So there were numerous grey areas on the beautiful but often barren and windswept geography of the Border – much like the social history of the Borderers themselves.
PLACES OF INTEREST NEAR THE NORTHUMBRIAN DEBATABLE LANDS
Norham Castle guards an important crossing ford over the River Tweed and was the fortification most attacked by the Scots.
The castle was built around 1121 by the Bishop of Durham and was besieged around 13 times, putting it on a par with Carlisle. It’s now an English Heritage property.
Norham was pounded by Scottish guns for several days and eventually surrendered to the army on their way to Flodden Field in 1513. Brian Layton was the Captain of Norham from 1542 until he was killed at the Battle of Ancrum Moor three years later.
It was in a ruinous state towards the end of the reiver times and in 1590 the workmen repairing it weren’t getting their pay and were ‘crying daily’ for it.
Tarset and Tarret burn, hard and heather bred, Yet! Yet! Yet! Was the rallying call of the men of the remote and wild North Tyne vale.
Notorious thief Tristam Dodd of Sidwood was a fugitive in the East March with a band of Halls, Chartlons, Potts and Shaftoes in 1597. Seven years earlier, along with his brother Randal, he’d been burned out, robbed and his crops destroyed by the Laird of Ferniehirst and 100 men, and taken prisoner into Scotland.
The few remaining stones and grassy hump of Sidwood are now in a peaceful forest, but the nearby Black Middens is a superb example of an English border bastle house and there are the ruins of old pele towers at Shilla Hill, Bog Head, Waterhead and Hill House, all in within walking distance on a trail. You can learn more about the North Tyne and Redewater riders at the Bellingham Heritage Centre.
Hexham Old Gaol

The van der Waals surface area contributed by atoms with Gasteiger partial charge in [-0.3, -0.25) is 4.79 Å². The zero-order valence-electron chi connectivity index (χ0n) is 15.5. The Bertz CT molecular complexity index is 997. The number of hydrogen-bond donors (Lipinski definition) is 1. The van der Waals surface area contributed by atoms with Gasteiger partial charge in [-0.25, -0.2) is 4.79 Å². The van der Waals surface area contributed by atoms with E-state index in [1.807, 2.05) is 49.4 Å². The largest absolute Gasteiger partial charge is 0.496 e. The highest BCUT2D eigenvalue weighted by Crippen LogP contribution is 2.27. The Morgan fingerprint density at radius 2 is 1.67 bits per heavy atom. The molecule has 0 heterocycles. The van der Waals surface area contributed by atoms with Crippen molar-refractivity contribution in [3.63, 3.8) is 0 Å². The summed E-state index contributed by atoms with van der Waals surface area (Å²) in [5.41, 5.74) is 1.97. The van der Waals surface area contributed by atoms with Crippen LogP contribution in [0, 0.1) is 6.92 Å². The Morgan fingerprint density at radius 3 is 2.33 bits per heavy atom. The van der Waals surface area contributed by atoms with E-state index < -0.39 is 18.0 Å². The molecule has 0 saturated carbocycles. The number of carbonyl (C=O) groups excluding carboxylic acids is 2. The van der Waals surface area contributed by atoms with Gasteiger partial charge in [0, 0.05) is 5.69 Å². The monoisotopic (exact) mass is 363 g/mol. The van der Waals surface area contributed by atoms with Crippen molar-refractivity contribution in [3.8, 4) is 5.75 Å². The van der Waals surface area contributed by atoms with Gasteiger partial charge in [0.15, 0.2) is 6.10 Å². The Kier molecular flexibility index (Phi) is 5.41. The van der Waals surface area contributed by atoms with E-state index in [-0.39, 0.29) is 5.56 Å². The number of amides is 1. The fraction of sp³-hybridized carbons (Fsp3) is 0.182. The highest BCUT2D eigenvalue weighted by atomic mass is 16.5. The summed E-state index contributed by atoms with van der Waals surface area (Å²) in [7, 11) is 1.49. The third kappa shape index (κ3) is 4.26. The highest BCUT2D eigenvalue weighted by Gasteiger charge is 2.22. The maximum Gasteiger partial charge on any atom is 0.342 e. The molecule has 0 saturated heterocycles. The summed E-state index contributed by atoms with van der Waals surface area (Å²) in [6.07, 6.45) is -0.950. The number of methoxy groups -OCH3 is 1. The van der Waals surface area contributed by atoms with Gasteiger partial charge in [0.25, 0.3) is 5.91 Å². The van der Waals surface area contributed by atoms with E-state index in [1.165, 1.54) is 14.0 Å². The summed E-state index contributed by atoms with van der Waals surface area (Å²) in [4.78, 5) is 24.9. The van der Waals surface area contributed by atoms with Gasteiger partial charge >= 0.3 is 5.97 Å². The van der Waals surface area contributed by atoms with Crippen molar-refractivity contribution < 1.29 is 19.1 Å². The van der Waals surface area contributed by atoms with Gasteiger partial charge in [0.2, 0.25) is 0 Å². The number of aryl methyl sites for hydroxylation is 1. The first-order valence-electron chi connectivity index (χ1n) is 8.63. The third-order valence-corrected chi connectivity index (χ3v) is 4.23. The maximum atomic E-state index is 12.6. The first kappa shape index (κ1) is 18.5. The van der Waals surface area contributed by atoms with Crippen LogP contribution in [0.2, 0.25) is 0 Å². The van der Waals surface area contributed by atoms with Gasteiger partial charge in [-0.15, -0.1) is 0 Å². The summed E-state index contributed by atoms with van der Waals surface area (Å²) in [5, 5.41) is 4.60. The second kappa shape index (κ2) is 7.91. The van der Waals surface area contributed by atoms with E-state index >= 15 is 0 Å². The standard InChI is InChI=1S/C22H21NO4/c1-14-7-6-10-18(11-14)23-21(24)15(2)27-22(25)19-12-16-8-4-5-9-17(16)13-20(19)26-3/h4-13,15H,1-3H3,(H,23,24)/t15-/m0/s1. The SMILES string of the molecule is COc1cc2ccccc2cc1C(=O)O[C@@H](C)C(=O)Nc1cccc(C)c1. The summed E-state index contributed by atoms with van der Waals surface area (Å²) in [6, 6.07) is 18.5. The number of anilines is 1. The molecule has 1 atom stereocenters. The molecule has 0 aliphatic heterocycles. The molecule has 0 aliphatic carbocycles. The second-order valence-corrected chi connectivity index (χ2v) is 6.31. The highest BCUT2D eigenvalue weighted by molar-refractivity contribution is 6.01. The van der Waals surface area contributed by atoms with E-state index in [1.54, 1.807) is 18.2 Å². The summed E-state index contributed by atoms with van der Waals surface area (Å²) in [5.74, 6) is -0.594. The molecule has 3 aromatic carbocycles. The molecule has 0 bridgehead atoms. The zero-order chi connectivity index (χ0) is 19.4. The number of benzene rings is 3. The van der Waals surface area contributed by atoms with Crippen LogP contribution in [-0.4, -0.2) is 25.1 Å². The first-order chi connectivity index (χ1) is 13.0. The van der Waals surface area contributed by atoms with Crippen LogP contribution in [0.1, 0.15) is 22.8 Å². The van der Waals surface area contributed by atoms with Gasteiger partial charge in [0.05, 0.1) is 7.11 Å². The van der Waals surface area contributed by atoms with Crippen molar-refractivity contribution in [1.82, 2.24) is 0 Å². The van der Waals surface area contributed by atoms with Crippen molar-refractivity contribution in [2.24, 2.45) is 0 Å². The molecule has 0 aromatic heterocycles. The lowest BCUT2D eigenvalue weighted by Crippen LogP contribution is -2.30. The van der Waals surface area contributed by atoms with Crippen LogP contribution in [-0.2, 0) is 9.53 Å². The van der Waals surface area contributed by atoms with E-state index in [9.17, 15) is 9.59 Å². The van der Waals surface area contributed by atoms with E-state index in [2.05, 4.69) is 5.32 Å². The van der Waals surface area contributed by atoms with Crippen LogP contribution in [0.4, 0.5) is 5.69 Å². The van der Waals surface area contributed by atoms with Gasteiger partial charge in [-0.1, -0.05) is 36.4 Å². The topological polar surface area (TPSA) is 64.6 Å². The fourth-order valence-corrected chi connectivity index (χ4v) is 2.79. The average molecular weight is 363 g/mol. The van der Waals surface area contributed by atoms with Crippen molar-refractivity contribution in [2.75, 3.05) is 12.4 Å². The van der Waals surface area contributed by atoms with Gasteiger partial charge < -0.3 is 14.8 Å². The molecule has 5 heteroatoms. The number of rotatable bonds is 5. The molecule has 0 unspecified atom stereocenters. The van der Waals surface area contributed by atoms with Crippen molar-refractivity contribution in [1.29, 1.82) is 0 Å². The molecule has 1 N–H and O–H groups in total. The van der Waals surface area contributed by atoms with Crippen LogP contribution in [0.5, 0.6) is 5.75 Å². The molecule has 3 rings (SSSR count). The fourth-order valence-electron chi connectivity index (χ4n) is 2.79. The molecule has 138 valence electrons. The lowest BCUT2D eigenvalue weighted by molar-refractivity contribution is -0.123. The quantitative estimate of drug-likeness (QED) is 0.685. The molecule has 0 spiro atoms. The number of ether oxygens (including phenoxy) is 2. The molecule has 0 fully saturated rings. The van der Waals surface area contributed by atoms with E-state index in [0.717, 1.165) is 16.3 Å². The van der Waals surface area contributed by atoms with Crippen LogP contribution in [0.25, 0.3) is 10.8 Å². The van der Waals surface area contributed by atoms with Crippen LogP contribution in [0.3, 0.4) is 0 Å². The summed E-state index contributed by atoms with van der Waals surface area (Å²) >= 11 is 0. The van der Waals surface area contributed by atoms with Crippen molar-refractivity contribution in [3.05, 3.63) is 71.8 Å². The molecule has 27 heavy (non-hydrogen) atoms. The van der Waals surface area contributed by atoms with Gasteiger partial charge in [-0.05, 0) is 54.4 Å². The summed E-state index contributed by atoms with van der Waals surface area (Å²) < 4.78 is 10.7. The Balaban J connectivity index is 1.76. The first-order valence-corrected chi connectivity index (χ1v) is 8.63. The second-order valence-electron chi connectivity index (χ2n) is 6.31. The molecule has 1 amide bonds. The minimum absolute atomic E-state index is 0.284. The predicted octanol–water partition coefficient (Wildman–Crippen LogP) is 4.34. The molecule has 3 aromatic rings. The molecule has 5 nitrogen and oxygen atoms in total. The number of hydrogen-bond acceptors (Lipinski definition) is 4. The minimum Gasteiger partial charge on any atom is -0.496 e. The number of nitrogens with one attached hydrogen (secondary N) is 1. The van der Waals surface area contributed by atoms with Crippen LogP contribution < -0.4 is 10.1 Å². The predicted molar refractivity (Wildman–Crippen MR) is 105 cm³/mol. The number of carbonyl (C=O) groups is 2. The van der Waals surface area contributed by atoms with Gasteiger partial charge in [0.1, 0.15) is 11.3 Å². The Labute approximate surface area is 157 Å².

Nowhere celebrates the heritage of the Northumbrian riding families more than the museum at Hexham Old Gaol – reputed to be the first purpose-built prison in the Country.
You can have fun putting one of your family in the stocks and spook yourself with a visit to the dungeon. There is armour and weaponry on display and the information boards can help you learn more about the Border Laws and March Wardens as well as the families that caused havoc in the surrounding countryside. Hexham was often used to lock up the troublesome local North Tyne Reivers but they weren’t too bothered and often rode into town to break out their relatives. Notorious raider Jerry ‘Topping’ Charlton was sprung, along with a couple of Dodds and an Armstrong in 1538 when it appears that the wardens were paid, or ‘encouraged’ to look the other way. Not an uncommon event during the reiver period.
Hexham Old Gaol was built in around 1330 and was used by the Archbishop of York for detaining law-breakers. It is situated right in the centre of Hexham.
Author Jon Tait’s new book ‘Dick the Devil’s Bairns – Breaking the Border Mafia’ is available now from the publishers Tredition as a paperback (£12) or eBook (£2.99).